5 Companies That Dropped The Ball This Week

Apple Gets Comeuppance On iPhone 4

When iPhone 4 users first started complaining about spotty reception and dropped calls when holding the device a certain way, Apple's response was, in so many words: Don't hold it that way. But the chorus of complaints continued unabated, and earlier this week Consumer Reports said it would withhold its recommendation of the iPhone 4 until Apple fixed the issue.

Meanwhile, Apple shares have taken a hit in the wake of the controversy. And according to Bloomberg News, Apple's senior antenna expert told Apple management about antenna issues with the iPhone 4 prior to its launch. Apple finally held a press conference Friday to address the iPhone 4 issue, and the company has learned there are limits to its customers' breathless adoration.

Research In Motion's Mojo Takes Another Hit

RIM is facing major competitive pressures from the iPhone and HTC's Android devices, and the sheer volume of choices that exist in today's mobile market may be relegating the BlackBerry to the sidelines. According to a recent ChangeWave Research consumer survey, 52 percent of prospective smartphone buyers said they'd purchase an iPhone, while just 6 percent said they'd go with a BlackBerry.

This obviously doesn't bode well for RIM, which is losing mind share with consumers and doesn't have much going on in its App World mobile apps marketplace. The popularity of the iPhone 4 has been a scary cultural phenomenon, but for RIM it's got to be even more frightening than that. HTC is no slouch either, with its Droid Incredible and Evo 4G devices still luring customers. RIM needs a home run soon, and it needs to get some momentum going on App World.

Motorola Gets Heavy-Handed With Droid X Mods

Motorola's Droid X launched this week through Verizon's online store, but enthusiasm for the device may have been dampened by reports that Motorola is getting aggressive about preventing hackers from unlocking, or "jailbreaking" the Droid X. According to published reports, Motorola has added an anti-tampering measure called eFuse to the Droid X that renders the device useless if attempts are made to modify it.

Carriers and handset makers often label these sorts of moves as security measures, but the Android developer and enthusiast community isn't buying that explanation. In fact, the negative PR that's being vented at Motorola is probably outweighing whatever business motive the company may have had with eFuse. The Droid X is a big launch for smartphone fans, but it's arriving with a large cloud of controversy.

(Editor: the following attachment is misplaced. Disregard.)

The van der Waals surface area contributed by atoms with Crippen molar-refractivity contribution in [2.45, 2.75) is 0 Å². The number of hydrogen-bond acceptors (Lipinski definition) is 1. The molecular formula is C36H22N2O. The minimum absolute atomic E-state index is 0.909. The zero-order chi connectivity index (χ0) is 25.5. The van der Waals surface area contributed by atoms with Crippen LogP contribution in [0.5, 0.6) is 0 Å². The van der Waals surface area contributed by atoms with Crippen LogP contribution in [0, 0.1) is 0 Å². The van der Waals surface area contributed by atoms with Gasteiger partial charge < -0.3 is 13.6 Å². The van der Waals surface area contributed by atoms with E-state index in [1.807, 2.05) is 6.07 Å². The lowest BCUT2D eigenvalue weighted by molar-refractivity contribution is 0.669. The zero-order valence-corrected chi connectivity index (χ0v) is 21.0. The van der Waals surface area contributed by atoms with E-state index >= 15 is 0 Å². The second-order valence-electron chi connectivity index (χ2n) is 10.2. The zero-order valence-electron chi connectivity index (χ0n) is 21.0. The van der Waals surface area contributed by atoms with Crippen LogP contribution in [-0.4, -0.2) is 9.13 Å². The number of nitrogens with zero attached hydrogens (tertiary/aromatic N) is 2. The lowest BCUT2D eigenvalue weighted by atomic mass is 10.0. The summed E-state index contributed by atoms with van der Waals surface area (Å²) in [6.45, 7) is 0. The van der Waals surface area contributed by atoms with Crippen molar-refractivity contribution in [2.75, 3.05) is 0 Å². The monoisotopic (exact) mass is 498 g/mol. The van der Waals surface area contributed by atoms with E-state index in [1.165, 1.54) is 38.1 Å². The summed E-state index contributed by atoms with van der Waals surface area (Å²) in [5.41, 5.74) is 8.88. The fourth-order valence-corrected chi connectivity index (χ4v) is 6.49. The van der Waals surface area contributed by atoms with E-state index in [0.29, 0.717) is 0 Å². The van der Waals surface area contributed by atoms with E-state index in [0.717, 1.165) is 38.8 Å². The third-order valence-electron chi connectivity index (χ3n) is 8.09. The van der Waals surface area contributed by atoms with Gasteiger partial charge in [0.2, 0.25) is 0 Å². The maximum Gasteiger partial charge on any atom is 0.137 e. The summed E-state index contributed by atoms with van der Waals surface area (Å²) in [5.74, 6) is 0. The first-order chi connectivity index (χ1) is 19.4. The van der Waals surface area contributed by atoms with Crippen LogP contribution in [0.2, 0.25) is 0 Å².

Microsoft COO Turner Plays The Vista Card

Few would argue that Windows Vista was one of Microsoft's biggest product blunders. Now the term "Vista" has apparently become just as synonymous with disaster inside Microsoft as it has been outside the company.

This week, Microsoft COO Kevin Turner chided Apple over its iPhone 4 antenna issue and suggested that it could become a much larger problem. "It looks like iPhone 4 might be [Apple's] Vista," Turner told attendees of Microsoft's Worldwide Partner Conference this week.

Apple definitely has some explaining to do, but Turner's analogy here is startlingly ludicrous. As any Microsoft VAR will tell you, Vista caused headaches on a scale far greater than the iPhone 4 antenna glitch, affecting tens of thousands of customers and partners.

And, despite the iPhone 4 antenna glitch and other problems, people are still fighting to get their hands on the device. In contrast, people fought tooth and nail to avoid Vista, and Microsoft recently saw fit to extend Windows XP downgrade rights for the umpteenth time.

Most of all, it's bizarre to hear an executive using one of his own company's biggest failures to level criticism at a competitor's product. Turner is basically saying: "Apple, you guys botched the iPhone 4 as much as we botched Vista."

Oracle CEO Larry Ellison Rejected In NBA Bid

Oracle CEO Larry Ellison is used to getting what he wants, which is hardly surprising when you're the world's sixth-richest person. But in his bid to buy the NBA's Golden State Warriors, Ellison has been soundly rejected. On Thursday, Warriors owner Chris Cohan sold the team to a group of investors for $450 million.

Ellison had reportedly been close to a deal to buy the Warriors, and his disappointment was evident in a statement issued after the sale. "Although I was the highest bidder, Chris Cohan decided to sell to someone else. In my experience, this is a bit unusual. Nonetheless, I wish the Warriors and their fans nothing but success under their new ownership."

Check out our roundup of vendors that came to win this week for a look at the companies that really brought their 'A' game.